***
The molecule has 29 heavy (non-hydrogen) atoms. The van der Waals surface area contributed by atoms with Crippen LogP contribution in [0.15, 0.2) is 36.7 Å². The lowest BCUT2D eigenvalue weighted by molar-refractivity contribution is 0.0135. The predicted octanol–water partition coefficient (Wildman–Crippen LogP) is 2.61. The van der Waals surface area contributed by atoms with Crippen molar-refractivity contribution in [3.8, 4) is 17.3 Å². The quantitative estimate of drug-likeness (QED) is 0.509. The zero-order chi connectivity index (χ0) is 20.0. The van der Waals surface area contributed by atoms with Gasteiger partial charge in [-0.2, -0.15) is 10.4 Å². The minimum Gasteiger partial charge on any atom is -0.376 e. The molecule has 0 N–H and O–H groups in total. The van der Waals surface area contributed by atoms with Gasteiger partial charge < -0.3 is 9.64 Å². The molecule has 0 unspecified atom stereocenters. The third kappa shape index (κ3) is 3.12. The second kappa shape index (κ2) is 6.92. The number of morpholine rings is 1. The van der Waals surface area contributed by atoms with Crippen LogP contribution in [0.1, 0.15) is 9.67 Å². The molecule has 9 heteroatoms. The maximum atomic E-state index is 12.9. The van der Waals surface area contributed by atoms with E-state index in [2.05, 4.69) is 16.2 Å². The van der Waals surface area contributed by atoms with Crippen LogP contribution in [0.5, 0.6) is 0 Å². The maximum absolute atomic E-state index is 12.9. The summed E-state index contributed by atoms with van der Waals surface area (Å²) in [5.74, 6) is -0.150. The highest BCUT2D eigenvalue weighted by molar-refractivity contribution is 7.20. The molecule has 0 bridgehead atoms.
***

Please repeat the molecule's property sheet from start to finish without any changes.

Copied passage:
The molecule has 29 heavy (non-hydrogen) atoms. The van der Waals surface area contributed by atoms with Crippen LogP contribution in [0.15, 0.2) is 36.7 Å². The lowest BCUT2D eigenvalue weighted by molar-refractivity contribution is 0.0135. The predicted octanol–water partition coefficient (Wildman–Crippen LogP) is 2.61. The van der Waals surface area contributed by atoms with Crippen molar-refractivity contribution in [3.8, 4) is 17.3 Å². The quantitative estimate of drug-likeness (QED) is 0.509. The zero-order chi connectivity index (χ0) is 20.0. The van der Waals surface area contributed by atoms with Gasteiger partial charge in [-0.2, -0.15) is 10.4 Å². The minimum Gasteiger partial charge on any atom is -0.376 e. The molecule has 0 N–H and O–H groups in total. The van der Waals surface area contributed by atoms with Gasteiger partial charge < -0.3 is 9.64 Å². The molecule has 0 unspecified atom stereocenters. The third kappa shape index (κ3) is 3.12. The second kappa shape index (κ2) is 6.92. The number of morpholine rings is 1. The van der Waals surface area contributed by atoms with Crippen LogP contribution in [0.1, 0.15) is 9.67 Å². The molecule has 9 heteroatoms. The maximum atomic E-state index is 12.9. The van der Waals surface area contributed by atoms with E-state index in [2.05, 4.69) is 16.2 Å². The van der Waals surface area contributed by atoms with Crippen LogP contribution in [0.5, 0.6) is 0 Å². The maximum absolute atomic E-state index is 12.9. The summed E-state index contributed by atoms with van der Waals surface area (Å²) in [5.74, 6) is -0.150. The highest BCUT2D eigenvalue weighted by molar-refractivity contribution is 7.20. The molecule has 0 bridgehead atoms.